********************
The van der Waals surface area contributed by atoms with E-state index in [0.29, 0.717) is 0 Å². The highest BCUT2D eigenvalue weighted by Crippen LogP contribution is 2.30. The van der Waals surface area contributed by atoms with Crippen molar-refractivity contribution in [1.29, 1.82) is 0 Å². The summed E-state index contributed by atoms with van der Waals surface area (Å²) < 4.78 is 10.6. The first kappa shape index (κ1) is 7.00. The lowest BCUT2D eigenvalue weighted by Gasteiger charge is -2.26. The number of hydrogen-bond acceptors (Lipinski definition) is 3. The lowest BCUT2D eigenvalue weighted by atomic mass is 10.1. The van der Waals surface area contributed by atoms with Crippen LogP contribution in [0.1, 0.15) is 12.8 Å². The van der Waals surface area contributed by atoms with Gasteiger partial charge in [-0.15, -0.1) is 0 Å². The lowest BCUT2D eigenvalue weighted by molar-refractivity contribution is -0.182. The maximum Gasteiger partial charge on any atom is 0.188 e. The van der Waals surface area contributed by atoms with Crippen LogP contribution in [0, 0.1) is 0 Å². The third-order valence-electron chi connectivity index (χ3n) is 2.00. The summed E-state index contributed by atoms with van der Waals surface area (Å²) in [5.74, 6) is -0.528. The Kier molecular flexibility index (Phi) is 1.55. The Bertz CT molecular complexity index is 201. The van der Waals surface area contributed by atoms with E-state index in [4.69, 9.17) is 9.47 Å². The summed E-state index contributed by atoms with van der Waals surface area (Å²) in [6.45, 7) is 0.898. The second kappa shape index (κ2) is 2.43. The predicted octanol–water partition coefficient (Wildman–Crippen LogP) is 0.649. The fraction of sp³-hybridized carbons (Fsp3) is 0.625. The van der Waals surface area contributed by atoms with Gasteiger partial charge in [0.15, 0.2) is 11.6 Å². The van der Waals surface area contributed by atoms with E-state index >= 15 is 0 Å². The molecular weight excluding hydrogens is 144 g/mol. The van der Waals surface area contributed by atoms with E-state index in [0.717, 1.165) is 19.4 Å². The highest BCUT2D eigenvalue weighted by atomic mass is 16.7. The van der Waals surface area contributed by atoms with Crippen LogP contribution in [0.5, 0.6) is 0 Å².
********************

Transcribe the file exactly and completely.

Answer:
The van der Waals surface area contributed by atoms with E-state index in [0.29, 0.717) is 0 Å². The highest BCUT2D eigenvalue weighted by Crippen LogP contribution is 2.30. The van der Waals surface area contributed by atoms with Crippen molar-refractivity contribution in [1.29, 1.82) is 0 Å². The summed E-state index contributed by atoms with van der Waals surface area (Å²) < 4.78 is 10.6. The first kappa shape index (κ1) is 7.00. The lowest BCUT2D eigenvalue weighted by Gasteiger charge is -2.26. The number of hydrogen-bond acceptors (Lipinski definition) is 3. The lowest BCUT2D eigenvalue weighted by atomic mass is 10.1. The van der Waals surface area contributed by atoms with Crippen LogP contribution in [0.1, 0.15) is 12.8 Å². The van der Waals surface area contributed by atoms with Gasteiger partial charge in [-0.15, -0.1) is 0 Å². The lowest BCUT2D eigenvalue weighted by molar-refractivity contribution is -0.182. The maximum Gasteiger partial charge on any atom is 0.188 e. The van der Waals surface area contributed by atoms with Crippen LogP contribution in [0, 0.1) is 0 Å². The third-order valence-electron chi connectivity index (χ3n) is 2.00. The summed E-state index contributed by atoms with van der Waals surface area (Å²) in [5.74, 6) is -0.528. The Kier molecular flexibility index (Phi) is 1.55. The Bertz CT molecular complexity index is 201. The van der Waals surface area contributed by atoms with E-state index in [4.69, 9.17) is 9.47 Å². The summed E-state index contributed by atoms with van der Waals surface area (Å²) in [6.45, 7) is 0.898. The second kappa shape index (κ2) is 2.43. The predicted octanol–water partition coefficient (Wildman–Crippen LogP) is 0.649. The fraction of sp³-hybridized carbons (Fsp3) is 0.625. The van der Waals surface area contributed by atoms with Gasteiger partial charge in [0.15, 0.2) is 11.6 Å². The van der Waals surface area contributed by atoms with E-state index >= 15 is 0 Å². The molecular weight excluding hydrogens is 144 g/mol. The van der Waals surface area contributed by atoms with E-state index in [0.717, 1.165) is 19.4 Å². The highest BCUT2D eigenvalue weighted by atomic mass is 16.7. The van der Waals surface area contributed by atoms with Crippen LogP contribution in [0.5, 0.6) is 0 Å².